The extended impact of READ TA’s support for minority MT languages in Ethiopia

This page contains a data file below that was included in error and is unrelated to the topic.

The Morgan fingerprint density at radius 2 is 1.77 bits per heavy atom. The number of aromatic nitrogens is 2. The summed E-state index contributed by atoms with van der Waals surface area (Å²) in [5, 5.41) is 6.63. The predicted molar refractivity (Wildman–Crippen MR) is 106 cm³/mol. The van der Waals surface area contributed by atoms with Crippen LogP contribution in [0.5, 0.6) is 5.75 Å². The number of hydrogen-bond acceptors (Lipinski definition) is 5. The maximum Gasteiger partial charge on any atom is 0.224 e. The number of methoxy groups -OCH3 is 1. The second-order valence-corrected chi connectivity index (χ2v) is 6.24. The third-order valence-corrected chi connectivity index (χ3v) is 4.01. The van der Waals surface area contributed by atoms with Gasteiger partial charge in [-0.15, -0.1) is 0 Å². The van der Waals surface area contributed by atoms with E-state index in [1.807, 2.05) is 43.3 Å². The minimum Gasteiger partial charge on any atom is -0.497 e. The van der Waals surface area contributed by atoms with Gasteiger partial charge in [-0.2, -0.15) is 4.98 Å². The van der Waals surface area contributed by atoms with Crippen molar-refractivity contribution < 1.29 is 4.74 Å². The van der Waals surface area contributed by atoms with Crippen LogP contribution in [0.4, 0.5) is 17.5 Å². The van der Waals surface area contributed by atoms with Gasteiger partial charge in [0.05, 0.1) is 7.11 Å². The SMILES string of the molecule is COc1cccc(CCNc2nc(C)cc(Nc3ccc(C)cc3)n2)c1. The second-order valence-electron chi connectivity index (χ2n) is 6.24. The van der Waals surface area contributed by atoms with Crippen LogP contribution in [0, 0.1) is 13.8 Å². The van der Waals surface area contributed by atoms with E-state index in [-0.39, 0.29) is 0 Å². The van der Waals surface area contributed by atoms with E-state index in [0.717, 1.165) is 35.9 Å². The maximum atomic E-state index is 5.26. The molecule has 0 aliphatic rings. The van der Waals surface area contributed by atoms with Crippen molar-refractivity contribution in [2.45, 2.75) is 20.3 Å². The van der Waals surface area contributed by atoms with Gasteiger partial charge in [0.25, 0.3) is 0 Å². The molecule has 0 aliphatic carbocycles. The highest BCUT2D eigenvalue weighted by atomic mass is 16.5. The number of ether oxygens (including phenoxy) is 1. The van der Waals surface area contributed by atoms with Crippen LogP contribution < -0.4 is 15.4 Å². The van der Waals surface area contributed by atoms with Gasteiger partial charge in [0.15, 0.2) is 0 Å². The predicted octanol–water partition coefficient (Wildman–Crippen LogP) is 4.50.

Presentation delivered at CIES 2017 (Atlanta). Ethiopia is a diverse country, with a population of over 90 million, and over 83 local languages. Many of the mother tongue languages (MTs) are taught in schools and used as instructional languages in primary schools. However, it is an enormous challenge to address all local languages in the education system as studies indicate that students are struggling to read and write in their mother tongue. While the USAID-funded READ TA Project has been working over the past four years on improving the reading and writing skills of students in seven Ethiopian MT languages it has also seen the effects of its work extending to other local languages with smaller populations of speakers. The seven languages under READ TA were chosen by Ethiopian Ministry of Education (MoE) as they have the largest populations of students. READ TA has been providing technical assistance for the MoE and Regional State Education Bureaus (RSEBs) on revising the grades 1-8 curriculum materials for the seven MTs, in the provision of in-service training for MT teachers, in revising the pre-service teacher training curriculum materials, and in building the capacity of leaders and experts working in the general education system. In providing this technical assistance, READ TA has been creating a collaborative environment where a large number of experts with diverse background and professional experience work together throughout the process. Among the major actors are international literacy/reading experts, local reading/language experts working in teacher training colleges and universities, primary school teachers, MoE and RSEB language experts, experts in cross-cutting issues (gender, inclusive education, ICT), curriculum and instruction experts. There was huge capacity building through the provision of a number of trainings, through professional dialogues and collaborative engagements, and from engaging in the different activities. Observing the MT curriculum revision process and seeing products, speakers of other, less commonly spoken MT languages which were not included in the READ TA project are now demanding the MoE and RSEBs for a similar opportunity. Some regions have to respond to the requests and are taking their own initiatives to revise the curriculum materials of minority languages. These engagements are reflections of the developed technical capacity as well as the impact of the quality of work READ TA has been doing. Projects like READ TA may not address every need a country has; however, the local capacity built enables countries to fill those untouched gaps.